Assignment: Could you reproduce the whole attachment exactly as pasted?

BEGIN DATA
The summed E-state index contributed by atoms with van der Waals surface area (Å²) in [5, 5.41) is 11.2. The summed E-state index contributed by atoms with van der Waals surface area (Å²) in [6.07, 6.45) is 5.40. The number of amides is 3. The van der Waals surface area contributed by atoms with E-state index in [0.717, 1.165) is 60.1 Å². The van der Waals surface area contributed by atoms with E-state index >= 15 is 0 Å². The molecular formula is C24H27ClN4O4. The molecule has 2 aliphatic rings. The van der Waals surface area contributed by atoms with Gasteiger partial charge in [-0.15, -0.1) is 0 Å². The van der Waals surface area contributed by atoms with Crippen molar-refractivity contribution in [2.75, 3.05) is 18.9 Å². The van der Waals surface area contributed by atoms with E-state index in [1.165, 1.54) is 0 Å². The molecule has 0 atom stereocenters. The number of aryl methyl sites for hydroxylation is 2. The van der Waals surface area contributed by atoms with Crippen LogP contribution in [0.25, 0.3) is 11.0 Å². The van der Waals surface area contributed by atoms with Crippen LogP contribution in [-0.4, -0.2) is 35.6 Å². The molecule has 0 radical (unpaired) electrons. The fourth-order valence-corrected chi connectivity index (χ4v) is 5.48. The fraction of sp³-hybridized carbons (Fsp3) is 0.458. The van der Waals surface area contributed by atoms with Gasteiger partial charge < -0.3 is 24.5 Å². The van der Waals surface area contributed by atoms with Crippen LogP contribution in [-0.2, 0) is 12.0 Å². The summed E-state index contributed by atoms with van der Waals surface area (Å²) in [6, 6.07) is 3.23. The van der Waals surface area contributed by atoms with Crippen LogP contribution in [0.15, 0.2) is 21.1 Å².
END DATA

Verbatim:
The summed E-state index contributed by atoms with van der Waals surface area (Å²) in [5, 5.41) is 11.2. The summed E-state index contributed by atoms with van der Waals surface area (Å²) in [6.07, 6.45) is 5.40. The number of amides is 3. The van der Waals surface area contributed by atoms with E-state index in [0.717, 1.165) is 60.1 Å². The van der Waals surface area contributed by atoms with E-state index >= 15 is 0 Å². The molecular formula is C24H27ClN4O4. The molecule has 2 aliphatic rings. The van der Waals surface area contributed by atoms with Gasteiger partial charge in [-0.15, -0.1) is 0 Å². The van der Waals surface area contributed by atoms with Crippen molar-refractivity contribution in [2.75, 3.05) is 18.9 Å². The van der Waals surface area contributed by atoms with E-state index in [1.165, 1.54) is 0 Å². The molecule has 0 atom stereocenters. The number of aryl methyl sites for hydroxylation is 2. The van der Waals surface area contributed by atoms with Crippen LogP contribution in [0.25, 0.3) is 11.0 Å². The van der Waals surface area contributed by atoms with Crippen LogP contribution in [-0.4, -0.2) is 35.6 Å². The molecule has 0 radical (unpaired) electrons. The fourth-order valence-corrected chi connectivity index (χ4v) is 5.48. The fraction of sp³-hybridized carbons (Fsp3) is 0.458. The van der Waals surface area contributed by atoms with Gasteiger partial charge < -0.3 is 24.5 Å². The van der Waals surface area contributed by atoms with Crippen LogP contribution in [-0.2, 0) is 12.0 Å². The summed E-state index contributed by atoms with van der Waals surface area (Å²) in [6, 6.07) is 3.23. The van der Waals surface area contributed by atoms with Crippen LogP contribution in [0.15, 0.2) is 21.1 Å².